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Ask the Architect

Not your average pool deck

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Q. We’re planning a pool this spring, and want to do something different. Our taste is very modern, and we want to put in an “endless pool” where we won’t see the edges. We want something special, something very modern, for the patio around the edges of the pool. We found out about something called permeable paving, which our village requires. Do you know about it? We also have had a hard time with the people we’ve spoken to, because they want to get average kinds of paving stones, bricks, block, colored concrete, etc. We were hoping for something like large areas of stone, like granite, to make the look we want. What can you suggest we do, and who installs this kind of work? Our pool guy says he’ll do it, but the pictures he shows us are for regular paving, not the look we want.

A. It’s common these days, especially in smaller municipalities, to see requirements for permeable paving, meaning that water can trickle back into the ground between paving material joints. The point of this is to “recharge,” or allow the rain to go to the aquifer below so that we don’t run out of clean drinking water. The theory may work better than practice, however, since the majority of the rain water doesn’t actually get through the joints, but instead takes the path of least resistance, to any low point, where it sits until it percolates down, hopefully in a grassy area or flower bed.

    Another way that water is required to be collected is in large underground cylinders called drywells. This concept works better than permeable paving, but only if the water is correctly directed to the drywell low point, and only if the drywell is kept clean. Either way, it costs the homeowner instead of the municipality.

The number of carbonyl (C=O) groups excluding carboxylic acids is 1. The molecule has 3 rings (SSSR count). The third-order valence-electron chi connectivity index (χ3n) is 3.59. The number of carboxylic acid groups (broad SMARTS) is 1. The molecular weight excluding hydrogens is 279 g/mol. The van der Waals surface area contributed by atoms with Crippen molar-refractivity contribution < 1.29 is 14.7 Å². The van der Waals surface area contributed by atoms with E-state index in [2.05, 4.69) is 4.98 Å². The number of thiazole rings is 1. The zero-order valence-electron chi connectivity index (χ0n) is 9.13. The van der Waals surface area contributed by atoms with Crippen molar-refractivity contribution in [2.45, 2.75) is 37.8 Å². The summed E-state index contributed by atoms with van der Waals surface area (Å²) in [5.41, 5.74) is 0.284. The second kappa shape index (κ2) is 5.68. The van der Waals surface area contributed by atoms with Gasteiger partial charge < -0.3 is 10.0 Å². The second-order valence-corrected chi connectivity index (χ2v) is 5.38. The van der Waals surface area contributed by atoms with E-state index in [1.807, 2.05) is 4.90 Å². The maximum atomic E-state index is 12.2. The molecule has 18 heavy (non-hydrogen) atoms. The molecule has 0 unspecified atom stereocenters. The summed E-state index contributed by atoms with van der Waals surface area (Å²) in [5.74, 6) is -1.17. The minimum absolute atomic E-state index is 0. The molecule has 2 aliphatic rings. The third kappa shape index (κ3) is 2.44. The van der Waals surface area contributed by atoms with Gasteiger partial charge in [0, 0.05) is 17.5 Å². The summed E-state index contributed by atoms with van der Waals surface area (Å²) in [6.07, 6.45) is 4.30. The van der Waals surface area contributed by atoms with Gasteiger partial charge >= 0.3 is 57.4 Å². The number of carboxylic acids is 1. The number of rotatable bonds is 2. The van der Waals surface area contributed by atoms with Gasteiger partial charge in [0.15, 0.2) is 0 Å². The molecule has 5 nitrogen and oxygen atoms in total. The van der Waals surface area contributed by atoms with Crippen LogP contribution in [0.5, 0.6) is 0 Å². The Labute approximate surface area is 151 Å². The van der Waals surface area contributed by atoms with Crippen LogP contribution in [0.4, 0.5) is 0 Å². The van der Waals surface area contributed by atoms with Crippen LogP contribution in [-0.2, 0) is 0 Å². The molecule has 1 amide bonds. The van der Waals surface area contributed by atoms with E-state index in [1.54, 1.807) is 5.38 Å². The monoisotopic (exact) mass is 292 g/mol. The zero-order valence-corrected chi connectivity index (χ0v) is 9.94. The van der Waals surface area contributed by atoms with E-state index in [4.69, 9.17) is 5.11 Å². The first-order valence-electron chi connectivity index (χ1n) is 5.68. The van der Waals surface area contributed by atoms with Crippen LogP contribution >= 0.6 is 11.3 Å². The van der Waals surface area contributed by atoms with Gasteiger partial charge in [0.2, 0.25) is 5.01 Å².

There are several stones that meet your requirements, including natural stone and the better choice, man-made stones and porcelain surfaces. This is a large international industry, and imported, man-made stones, with a slight non-slip texture, are available. I suggest either working with a design professional to plan the selection and layout of the material, working with a landscape architect or giving the pool company the chance to equate their experience to the masons. Just because they haven’t set larger slabs doesn’t mean they are unable to. The experience is based on the demand, just as in any business.

    The important issues are the base material selection, proper drainage, correct setting of the stone so that edges match and slope is attained. Hicksville has a concentration of stone and tile importers, but there are many good tile and stone places around you as well. You can walk indoors through many aisles of large stone slabs to select just the right look and have it cut to order. A few importers have factories that compress the man-made stone to your specific color choice.

© 2020 Monte Leeper. Readers are encouraged to send questions to yourhousedr@aol.com, with “Herald question”  in the subject line, or to Herald Homes, 2 Endo Blvd., Garden City, NY 11530, Attn: Monte Leeper,  architect.